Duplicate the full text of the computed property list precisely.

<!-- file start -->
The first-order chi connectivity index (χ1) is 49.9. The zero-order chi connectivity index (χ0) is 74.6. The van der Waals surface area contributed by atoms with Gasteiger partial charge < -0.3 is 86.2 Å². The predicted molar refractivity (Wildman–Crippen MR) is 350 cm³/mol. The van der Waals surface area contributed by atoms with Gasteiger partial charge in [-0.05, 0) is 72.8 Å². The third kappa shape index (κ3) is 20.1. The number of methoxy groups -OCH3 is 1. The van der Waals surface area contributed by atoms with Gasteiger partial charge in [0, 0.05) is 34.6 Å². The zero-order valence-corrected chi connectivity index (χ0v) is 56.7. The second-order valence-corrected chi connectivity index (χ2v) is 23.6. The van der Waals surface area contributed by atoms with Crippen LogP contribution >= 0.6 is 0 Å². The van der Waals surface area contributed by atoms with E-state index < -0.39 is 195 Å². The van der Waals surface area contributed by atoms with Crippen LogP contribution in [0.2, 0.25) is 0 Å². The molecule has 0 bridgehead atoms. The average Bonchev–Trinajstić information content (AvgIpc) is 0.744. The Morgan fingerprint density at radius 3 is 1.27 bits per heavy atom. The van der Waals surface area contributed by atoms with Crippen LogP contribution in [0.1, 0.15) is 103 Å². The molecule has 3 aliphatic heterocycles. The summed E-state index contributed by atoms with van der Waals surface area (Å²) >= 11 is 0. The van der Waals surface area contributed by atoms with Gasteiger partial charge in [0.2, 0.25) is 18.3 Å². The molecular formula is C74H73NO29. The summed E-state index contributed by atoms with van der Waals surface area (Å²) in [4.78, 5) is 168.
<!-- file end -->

The first-order chi connectivity index (χ1) is 49.9. The zero-order chi connectivity index (χ0) is 74.6. The van der Waals surface area contributed by atoms with Gasteiger partial charge < -0.3 is 86.2 Å². The predicted molar refractivity (Wildman–Crippen MR) is 350 cm³/mol. The van der Waals surface area contributed by atoms with Gasteiger partial charge in [-0.05, 0) is 72.8 Å². The third kappa shape index (κ3) is 20.1. The number of methoxy groups -OCH3 is 1. The van der Waals surface area contributed by atoms with Gasteiger partial charge in [0, 0.05) is 34.6 Å². The zero-order valence-corrected chi connectivity index (χ0v) is 56.7. The second-order valence-corrected chi connectivity index (χ2v) is 23.6. The van der Waals surface area contributed by atoms with Crippen LogP contribution >= 0.6 is 0 Å². The van der Waals surface area contributed by atoms with E-state index < -0.39 is 195 Å². The van der Waals surface area contributed by atoms with Crippen LogP contribution in [0.2, 0.25) is 0 Å². The molecule has 0 bridgehead atoms. The average Bonchev–Trinajstić information content (AvgIpc) is 0.744. The Morgan fingerprint density at radius 3 is 1.27 bits per heavy atom. The van der Waals surface area contributed by atoms with Crippen LogP contribution in [0.1, 0.15) is 103 Å². The molecule has 3 aliphatic heterocycles. The summed E-state index contributed by atoms with van der Waals surface area (Å²) >= 11 is 0. The van der Waals surface area contributed by atoms with Gasteiger partial charge in [0.2, 0.25) is 18.3 Å². The molecular formula is C74H73NO29. The summed E-state index contributed by atoms with van der Waals surface area (Å²) in [4.78, 5) is 168.